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Freddie Mac: Double-Dip Less Likely

Freddie

On Monday mortgage giant Freddie Mac published its monthly Economic and Housing Market Outlook, revealing a recovery in the rental sector and diminishing possibilities for a double-dip recession, with home sales expected to rise above the same for last year by as much as 3 to 5 percent. Households continued to feel concern over their finances, delaying action on larger-than-average purchases. Moreover, the rental housing market crept by with only a 15.2 percent pickup over the past year and through the first quarter this year.

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NAHB: Homebuilder Confidence Up in July

On Monday the National Association of Home Builders reported an increasingly sunny outlook among single-family homebuilders, with a Housing Market Index jointly released by Wells Fargo signaling a 13-point rise in homebuilder confidence-an uptick from the three-point plunge in June. In July two of the three indexes saw surges, up from steady declines over May. Current sales conditions went up to 15 from two points-the same as in May-as sales expectations for the next six months jumped by 22 points.

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Closing Will Cost You in New York

The numbers are in, and New York tops the list of states boasting the highest mortgage closing costs nationwide. The results of the Bankrate, Inc. survey demonstrate New York├â┬ó├óÔÇÜ┬¼├óÔÇ×┬ós dubious dominance in closing fees for the second straight year. Other high-cost areas rounding out the top five? Texas, Utah, San Francisco, and Idaho. Nationally, the total cost of origination and title fees has risen since last year by 8.8 percent, to an average cost of $4,070 on a $200,000 mortgage.

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Housing Analysts Jittery About Debt Default Scenario

Fueling fears about a federal default scenario, fragile debt-ceiling negotiations continued to splinter and stagnate this week, with Republicans refusing to budge on proposed tax increases and Democrats fighting to keep entitlements off the chopping block. If trends continue and the federal government defaults on its national debt, housing economists and mortgage rate analysts predict spikes in interest and mortgage rates, with steep and potentially catastrophic declines in homes sales.

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Capital Economics: Seasonal Uplift Raises Prices

A monthly update from Capital Economics holds that small upticks in home prices and sales reflect anomalous behavior in the market, thanks in part to a generous seasonal uplift. The report predicts continued falls in home sales.

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Freddie Reveals Declines in Mortgage Rates

Freddie Mac released a southerly primary mortgage market survey Thursday, revealing downward trends for mortgage rates across the board against a backdrop of anemic job growth and steadily increasing unemployment figures. According to the GSE, 30-year fixed-rate mortgages dipped to 4.51 percent falling from 4.60 percent last week and staying just under the 4.57 percent average it struck last year. The data for 15-year fixed-rate mortgages yielded a fall from 3.75 percent last week to 3.65 percent this week.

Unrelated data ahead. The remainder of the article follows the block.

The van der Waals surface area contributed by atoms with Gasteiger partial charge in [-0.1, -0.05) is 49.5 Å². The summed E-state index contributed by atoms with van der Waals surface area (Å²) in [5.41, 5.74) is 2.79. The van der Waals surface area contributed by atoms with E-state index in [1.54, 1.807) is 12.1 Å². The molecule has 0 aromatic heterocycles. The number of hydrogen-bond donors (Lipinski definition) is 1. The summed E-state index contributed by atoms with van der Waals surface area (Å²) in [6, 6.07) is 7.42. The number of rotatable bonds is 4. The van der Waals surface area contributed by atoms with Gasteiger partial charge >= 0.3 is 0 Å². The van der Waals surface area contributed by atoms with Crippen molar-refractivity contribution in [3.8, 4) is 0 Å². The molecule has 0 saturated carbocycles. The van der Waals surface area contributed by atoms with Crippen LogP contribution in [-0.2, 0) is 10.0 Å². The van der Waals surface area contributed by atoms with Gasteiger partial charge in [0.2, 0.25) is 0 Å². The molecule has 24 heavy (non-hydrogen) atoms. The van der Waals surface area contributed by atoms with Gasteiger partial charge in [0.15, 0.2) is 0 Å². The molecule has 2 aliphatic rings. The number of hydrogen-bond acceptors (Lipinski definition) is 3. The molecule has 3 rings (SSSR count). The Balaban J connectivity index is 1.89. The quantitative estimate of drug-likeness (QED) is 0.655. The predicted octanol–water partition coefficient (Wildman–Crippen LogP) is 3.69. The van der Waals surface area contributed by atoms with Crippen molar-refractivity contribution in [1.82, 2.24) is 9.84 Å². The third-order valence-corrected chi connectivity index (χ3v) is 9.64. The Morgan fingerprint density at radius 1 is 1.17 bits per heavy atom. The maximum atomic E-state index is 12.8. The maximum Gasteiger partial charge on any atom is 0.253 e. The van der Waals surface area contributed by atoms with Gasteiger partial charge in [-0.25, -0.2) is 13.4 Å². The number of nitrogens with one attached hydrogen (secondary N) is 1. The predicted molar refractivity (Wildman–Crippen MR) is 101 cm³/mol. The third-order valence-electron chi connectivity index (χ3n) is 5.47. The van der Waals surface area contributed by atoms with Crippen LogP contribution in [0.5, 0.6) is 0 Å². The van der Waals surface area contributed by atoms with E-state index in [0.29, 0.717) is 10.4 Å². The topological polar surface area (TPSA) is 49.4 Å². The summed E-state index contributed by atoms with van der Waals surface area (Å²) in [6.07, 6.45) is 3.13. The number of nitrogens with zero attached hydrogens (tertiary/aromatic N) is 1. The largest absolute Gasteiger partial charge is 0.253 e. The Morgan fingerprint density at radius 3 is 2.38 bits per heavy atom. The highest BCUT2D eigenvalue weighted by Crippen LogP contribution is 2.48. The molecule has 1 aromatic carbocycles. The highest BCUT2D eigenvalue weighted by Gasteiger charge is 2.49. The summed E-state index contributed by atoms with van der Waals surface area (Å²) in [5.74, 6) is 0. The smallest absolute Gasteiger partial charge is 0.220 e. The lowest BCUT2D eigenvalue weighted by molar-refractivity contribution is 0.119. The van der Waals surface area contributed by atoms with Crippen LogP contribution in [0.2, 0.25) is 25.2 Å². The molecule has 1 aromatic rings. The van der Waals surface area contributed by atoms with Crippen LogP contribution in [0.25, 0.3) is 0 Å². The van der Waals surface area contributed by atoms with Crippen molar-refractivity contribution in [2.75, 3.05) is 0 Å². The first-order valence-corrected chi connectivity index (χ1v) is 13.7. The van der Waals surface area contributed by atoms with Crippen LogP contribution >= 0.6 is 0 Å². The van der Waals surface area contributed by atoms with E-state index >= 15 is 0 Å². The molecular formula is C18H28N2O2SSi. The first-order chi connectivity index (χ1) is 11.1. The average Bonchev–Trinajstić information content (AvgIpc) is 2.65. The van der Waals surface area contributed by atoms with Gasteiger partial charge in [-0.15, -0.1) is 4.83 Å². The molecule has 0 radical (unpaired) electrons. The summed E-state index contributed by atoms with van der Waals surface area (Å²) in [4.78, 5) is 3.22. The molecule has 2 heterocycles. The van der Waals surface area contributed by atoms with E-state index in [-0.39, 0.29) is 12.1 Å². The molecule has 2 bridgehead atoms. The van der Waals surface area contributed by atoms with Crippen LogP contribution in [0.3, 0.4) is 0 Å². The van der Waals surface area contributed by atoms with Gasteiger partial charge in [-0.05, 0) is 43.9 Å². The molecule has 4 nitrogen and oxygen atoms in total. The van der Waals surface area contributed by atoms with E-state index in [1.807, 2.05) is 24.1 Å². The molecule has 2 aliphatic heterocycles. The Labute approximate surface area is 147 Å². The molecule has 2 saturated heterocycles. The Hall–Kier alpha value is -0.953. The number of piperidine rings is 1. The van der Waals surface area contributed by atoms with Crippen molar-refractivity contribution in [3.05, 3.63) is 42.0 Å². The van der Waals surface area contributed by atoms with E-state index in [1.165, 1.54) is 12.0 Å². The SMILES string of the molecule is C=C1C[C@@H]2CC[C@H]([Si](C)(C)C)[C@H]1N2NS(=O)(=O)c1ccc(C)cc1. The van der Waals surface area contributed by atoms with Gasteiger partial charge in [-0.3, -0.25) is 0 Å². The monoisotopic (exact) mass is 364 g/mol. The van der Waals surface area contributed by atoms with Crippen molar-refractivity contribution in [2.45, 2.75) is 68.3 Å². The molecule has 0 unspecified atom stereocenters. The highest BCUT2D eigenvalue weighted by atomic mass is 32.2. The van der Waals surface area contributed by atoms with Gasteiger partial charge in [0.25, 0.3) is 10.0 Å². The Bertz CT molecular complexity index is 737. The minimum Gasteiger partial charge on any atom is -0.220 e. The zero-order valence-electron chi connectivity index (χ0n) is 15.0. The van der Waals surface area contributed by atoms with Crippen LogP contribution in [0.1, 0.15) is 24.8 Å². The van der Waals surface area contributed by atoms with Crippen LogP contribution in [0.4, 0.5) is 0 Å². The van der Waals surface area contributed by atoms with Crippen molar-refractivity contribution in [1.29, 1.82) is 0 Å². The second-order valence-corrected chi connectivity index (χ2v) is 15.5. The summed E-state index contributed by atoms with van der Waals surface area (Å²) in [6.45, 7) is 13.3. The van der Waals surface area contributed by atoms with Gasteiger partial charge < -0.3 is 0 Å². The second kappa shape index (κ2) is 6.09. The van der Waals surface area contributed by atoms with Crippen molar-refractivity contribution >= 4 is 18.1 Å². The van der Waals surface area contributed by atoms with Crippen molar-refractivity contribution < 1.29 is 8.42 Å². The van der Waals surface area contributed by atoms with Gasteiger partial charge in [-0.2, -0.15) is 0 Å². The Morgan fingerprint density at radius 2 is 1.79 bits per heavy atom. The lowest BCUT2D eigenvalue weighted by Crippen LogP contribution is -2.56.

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Survey: Low Job Growth Hampers Homebuilding

Financial analysis firm Zelman & Associates released a survey signaling mixed results in the homebuilding industry, with new home orders grinding to a halt in May despite 20 percent year-over-year increases. The survey reported that builder sentiment gravitated towards stability, with an industry score topping off at 32.3 on a 0-100 scale, up from 29.6 in May. The Washington, D.C., builders' market remained top dog, while other regions rose only incrementally. Homebuilding starts hovered at 613,000.

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Weak Jobs Report Hangs Over Housing Markets

Job growth slammed into a wall last month, with employment figures dropping and the number of jobless rising a grim indication that the housing markets may lose steam. According to Census data, the economy added only 18,000 new jobs in June, falling short of expectations that data would trump the 25,000 jobs brought on in May. Numbers for job loss in April and May also hit 9.2 percent and 9.1 percent, with economists saying that the market still needs a net gain of about 150,000 jobs.

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MBA: Commercial, Multifamily Originations Sluggish

According to a recent quarterly report released by the Mortgage Bankers Association, commercial and multifamily originations slowed to a rate 25 percent lower in the quarter this year than the last quarter in 2010. Titled the Commercial Real Estate/Multifamily Finance Quarterly Data Book, the report documented new signs of life in the economy, denoting $7.8 billion in profits for mortgage commitments, the highest in the first quarter in three years, reflective of a 60-percent increase from the first quarter last year.

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Renters: Owning a Home Top Priority

The National Association of Realtors released a survey this week showing strong support for the belief that homeownership is a credible and worthy goal, with 72 percent of renters surveyed agreeing that owning a home remains a top priority. The 2011 National Housing Pulse Survey signaled a 72 percent thrust among renters who want to own a home, a marked improvement from 63 percent last year. The survey revealed a backlash against the proposed Qualified Residential Mortgage rule, which critics charge will raise down payments by 20 percent.

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